Residents from neighbouring areas also expressed their frustration at feeling “left out” by the announcement. While the BQX hopes to “knit neighbourhoods together” and reach a multitude of underground stations, residents from Staten Island and South Brooklyn decried the lack of new transportation projects dedicated to them, despite Staten Islanders receiving $1bn in economic investment over the coming years.

But apart from anger over what the BQX doesn’t do, there are also concerns over what it has the potential to disrupt.

“The streetcar has the potential…to offer ease of access to thousands of daily passengers.”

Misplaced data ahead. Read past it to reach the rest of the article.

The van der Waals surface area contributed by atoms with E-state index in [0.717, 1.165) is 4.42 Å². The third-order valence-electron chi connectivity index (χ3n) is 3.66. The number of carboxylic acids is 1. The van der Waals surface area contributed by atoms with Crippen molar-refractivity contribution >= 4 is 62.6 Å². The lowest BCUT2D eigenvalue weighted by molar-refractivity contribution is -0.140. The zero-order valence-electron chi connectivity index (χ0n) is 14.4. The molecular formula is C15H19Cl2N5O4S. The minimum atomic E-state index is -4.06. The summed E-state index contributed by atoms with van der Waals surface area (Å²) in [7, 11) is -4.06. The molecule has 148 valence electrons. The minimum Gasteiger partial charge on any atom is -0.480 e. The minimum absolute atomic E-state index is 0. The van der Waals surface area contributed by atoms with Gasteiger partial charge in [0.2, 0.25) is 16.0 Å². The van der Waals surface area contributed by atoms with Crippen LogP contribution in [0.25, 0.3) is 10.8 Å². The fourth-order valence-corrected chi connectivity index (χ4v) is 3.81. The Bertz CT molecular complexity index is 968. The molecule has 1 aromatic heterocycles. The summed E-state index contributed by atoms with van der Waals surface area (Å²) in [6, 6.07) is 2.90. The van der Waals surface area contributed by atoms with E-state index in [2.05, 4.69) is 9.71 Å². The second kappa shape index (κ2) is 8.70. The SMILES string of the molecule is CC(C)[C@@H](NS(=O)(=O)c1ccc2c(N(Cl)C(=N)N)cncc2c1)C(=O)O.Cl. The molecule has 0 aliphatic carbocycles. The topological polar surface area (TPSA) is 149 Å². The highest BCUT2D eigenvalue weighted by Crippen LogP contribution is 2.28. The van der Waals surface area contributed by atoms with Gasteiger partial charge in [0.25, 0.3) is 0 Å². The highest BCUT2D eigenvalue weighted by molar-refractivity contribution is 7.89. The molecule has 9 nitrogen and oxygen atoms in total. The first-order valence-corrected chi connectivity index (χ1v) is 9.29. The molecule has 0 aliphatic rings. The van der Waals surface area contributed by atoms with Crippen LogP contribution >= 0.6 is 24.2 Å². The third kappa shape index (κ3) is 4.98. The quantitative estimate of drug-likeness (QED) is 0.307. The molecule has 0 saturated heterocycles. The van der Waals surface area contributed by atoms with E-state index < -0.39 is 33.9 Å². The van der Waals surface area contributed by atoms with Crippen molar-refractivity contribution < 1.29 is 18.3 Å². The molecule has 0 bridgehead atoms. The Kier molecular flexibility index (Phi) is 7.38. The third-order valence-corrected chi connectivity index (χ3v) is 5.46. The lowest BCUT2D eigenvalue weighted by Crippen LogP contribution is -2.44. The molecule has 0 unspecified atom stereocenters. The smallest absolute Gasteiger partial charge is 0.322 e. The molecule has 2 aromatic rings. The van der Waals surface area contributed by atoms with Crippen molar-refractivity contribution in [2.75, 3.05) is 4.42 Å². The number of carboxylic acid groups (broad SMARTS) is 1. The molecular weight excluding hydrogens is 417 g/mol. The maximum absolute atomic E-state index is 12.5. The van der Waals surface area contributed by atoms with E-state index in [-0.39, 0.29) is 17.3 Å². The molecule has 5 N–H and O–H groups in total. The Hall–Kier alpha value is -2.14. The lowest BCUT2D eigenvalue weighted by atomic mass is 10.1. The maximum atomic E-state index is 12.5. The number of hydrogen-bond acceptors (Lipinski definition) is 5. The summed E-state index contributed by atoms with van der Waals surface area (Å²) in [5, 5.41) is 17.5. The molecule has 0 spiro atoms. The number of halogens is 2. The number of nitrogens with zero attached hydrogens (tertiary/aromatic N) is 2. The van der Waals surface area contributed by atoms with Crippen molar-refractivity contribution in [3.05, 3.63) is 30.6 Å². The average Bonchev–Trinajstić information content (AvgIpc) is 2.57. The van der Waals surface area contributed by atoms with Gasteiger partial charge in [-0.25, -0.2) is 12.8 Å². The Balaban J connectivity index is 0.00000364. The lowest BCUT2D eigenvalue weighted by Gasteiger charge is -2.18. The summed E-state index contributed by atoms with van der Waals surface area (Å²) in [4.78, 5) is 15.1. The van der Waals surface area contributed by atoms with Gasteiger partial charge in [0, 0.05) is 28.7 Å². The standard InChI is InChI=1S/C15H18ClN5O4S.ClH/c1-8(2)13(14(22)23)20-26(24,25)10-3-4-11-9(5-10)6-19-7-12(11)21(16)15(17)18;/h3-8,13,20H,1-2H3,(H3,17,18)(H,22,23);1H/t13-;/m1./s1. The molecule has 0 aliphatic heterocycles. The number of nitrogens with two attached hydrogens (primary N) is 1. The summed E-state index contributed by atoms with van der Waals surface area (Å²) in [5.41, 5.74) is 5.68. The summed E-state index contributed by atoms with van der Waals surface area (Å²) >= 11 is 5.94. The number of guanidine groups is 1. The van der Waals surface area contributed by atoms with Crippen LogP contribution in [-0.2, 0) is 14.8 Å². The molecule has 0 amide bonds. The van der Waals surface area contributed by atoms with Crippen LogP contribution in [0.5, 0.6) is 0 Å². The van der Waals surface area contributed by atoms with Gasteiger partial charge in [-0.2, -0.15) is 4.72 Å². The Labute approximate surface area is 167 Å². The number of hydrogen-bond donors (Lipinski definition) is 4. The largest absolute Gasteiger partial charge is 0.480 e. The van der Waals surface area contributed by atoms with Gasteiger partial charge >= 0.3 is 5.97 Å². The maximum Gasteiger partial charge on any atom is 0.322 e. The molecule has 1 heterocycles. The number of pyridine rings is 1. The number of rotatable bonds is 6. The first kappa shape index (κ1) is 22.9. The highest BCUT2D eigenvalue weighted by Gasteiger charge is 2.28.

According to a spokesman for the mayor quoted by online news service DNAinfo New York, the streetcar is feared to interfere with the Brooklyn Waterfront Greenway, a partly finalised 14-mile bike lane along the waterfront.

However, co-founder of the Brooklyn Waterfront Greenway Brian McCormick insisted “there was nothing to worry about” and that the project’s team are “looking forward to hearing more details on how the project can enhance Greenway itself”.

As pointed out before, details of the project, from its exact route to infrastructure requirements and funding methods, are still few and far between and as such, the BQX is still very much a “desire line” for the time being. However, if delivered successfully, the streetcar has the potential not only to offer ease of access to thousands of daily passengers and spur local economic growth, but also eventually to become an integral part of the cultural heritage of New York City.